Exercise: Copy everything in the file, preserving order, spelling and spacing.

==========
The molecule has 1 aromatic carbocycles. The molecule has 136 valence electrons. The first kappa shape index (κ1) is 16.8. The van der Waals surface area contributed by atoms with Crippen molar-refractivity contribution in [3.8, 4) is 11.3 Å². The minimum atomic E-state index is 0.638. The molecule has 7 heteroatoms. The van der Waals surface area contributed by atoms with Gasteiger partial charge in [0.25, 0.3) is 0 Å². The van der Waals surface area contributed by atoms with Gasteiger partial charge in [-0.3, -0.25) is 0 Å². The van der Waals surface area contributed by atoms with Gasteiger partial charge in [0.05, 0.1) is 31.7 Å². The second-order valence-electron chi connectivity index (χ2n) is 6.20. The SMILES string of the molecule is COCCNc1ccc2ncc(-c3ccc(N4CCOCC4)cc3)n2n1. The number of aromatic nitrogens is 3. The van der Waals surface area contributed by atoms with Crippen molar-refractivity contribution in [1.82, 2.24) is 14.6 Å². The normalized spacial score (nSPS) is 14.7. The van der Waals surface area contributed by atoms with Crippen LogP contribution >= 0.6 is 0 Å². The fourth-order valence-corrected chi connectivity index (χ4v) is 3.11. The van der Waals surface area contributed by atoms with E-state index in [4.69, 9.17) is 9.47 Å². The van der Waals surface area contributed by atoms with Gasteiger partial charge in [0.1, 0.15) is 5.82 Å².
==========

The molecule has 1 aromatic carbocycles. The molecule has 136 valence electrons. The first kappa shape index (κ1) is 16.8. The van der Waals surface area contributed by atoms with Crippen molar-refractivity contribution in [3.8, 4) is 11.3 Å². The minimum atomic E-state index is 0.638. The molecule has 7 heteroatoms. The van der Waals surface area contributed by atoms with Gasteiger partial charge in [0.25, 0.3) is 0 Å². The van der Waals surface area contributed by atoms with Gasteiger partial charge in [-0.3, -0.25) is 0 Å². The van der Waals surface area contributed by atoms with Gasteiger partial charge in [0.05, 0.1) is 31.7 Å². The second-order valence-electron chi connectivity index (χ2n) is 6.20. The SMILES string of the molecule is COCCNc1ccc2ncc(-c3ccc(N4CCOCC4)cc3)n2n1. The number of aromatic nitrogens is 3. The van der Waals surface area contributed by atoms with Crippen molar-refractivity contribution in [1.82, 2.24) is 14.6 Å². The normalized spacial score (nSPS) is 14.7. The van der Waals surface area contributed by atoms with Crippen LogP contribution >= 0.6 is 0 Å². The fourth-order valence-corrected chi connectivity index (χ4v) is 3.11. The van der Waals surface area contributed by atoms with E-state index in [4.69, 9.17) is 9.47 Å². The van der Waals surface area contributed by atoms with Gasteiger partial charge in [0.1, 0.15) is 5.82 Å².